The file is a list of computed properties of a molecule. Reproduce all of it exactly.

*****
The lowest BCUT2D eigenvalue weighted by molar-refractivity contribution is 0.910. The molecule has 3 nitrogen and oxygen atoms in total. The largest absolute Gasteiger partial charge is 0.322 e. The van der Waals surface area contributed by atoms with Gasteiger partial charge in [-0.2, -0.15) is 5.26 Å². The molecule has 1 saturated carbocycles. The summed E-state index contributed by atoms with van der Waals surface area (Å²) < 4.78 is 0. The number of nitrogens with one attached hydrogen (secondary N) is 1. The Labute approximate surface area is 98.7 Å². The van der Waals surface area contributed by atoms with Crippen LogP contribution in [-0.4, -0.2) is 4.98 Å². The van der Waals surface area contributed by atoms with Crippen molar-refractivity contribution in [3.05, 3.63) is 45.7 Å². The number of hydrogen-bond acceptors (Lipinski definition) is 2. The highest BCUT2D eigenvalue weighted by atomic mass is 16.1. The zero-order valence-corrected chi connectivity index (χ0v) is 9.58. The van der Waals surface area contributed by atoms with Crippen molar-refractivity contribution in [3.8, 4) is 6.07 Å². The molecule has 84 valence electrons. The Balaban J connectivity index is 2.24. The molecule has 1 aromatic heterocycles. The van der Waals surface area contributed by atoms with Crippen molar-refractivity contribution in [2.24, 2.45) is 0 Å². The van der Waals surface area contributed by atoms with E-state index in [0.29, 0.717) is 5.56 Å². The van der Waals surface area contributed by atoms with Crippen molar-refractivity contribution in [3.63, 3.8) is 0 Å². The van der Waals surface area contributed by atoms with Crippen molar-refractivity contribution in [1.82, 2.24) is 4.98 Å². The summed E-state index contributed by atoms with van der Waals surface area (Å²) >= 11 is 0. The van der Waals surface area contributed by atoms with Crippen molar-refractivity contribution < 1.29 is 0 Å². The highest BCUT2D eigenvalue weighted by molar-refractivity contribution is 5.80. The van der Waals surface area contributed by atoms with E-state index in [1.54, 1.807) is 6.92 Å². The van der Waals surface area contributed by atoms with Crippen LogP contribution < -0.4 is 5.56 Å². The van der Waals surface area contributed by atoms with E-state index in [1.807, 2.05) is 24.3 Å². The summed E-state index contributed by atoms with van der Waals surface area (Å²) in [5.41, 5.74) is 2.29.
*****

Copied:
The lowest BCUT2D eigenvalue weighted by molar-refractivity contribution is 0.910. The molecule has 3 nitrogen and oxygen atoms in total. The largest absolute Gasteiger partial charge is 0.322 e. The van der Waals surface area contributed by atoms with Gasteiger partial charge in [-0.2, -0.15) is 5.26 Å². The molecule has 1 saturated carbocycles. The summed E-state index contributed by atoms with van der Waals surface area (Å²) < 4.78 is 0. The number of nitrogens with one attached hydrogen (secondary N) is 1. The Labute approximate surface area is 98.7 Å². The van der Waals surface area contributed by atoms with Crippen LogP contribution in [-0.4, -0.2) is 4.98 Å². The van der Waals surface area contributed by atoms with Crippen molar-refractivity contribution in [3.05, 3.63) is 45.7 Å². The number of hydrogen-bond acceptors (Lipinski definition) is 2. The highest BCUT2D eigenvalue weighted by atomic mass is 16.1. The zero-order valence-corrected chi connectivity index (χ0v) is 9.58. The van der Waals surface area contributed by atoms with Crippen molar-refractivity contribution in [3.8, 4) is 6.07 Å². The molecule has 84 valence electrons. The Balaban J connectivity index is 2.24. The molecule has 1 aromatic heterocycles. The van der Waals surface area contributed by atoms with Crippen molar-refractivity contribution in [2.24, 2.45) is 0 Å². The van der Waals surface area contributed by atoms with E-state index in [0.29, 0.717) is 5.56 Å². The van der Waals surface area contributed by atoms with Crippen molar-refractivity contribution in [3.63, 3.8) is 0 Å². The van der Waals surface area contributed by atoms with Crippen molar-refractivity contribution in [1.82, 2.24) is 4.98 Å². The summed E-state index contributed by atoms with van der Waals surface area (Å²) >= 11 is 0. The van der Waals surface area contributed by atoms with Crippen molar-refractivity contribution < 1.29 is 0 Å². The highest BCUT2D eigenvalue weighted by molar-refractivity contribution is 5.80. The van der Waals surface area contributed by atoms with E-state index in [1.54, 1.807) is 6.92 Å². The van der Waals surface area contributed by atoms with Crippen LogP contribution < -0.4 is 5.56 Å². The van der Waals surface area contributed by atoms with E-state index in [1.807, 2.05) is 24.3 Å². The summed E-state index contributed by atoms with van der Waals surface area (Å²) in [5.41, 5.74) is 2.29.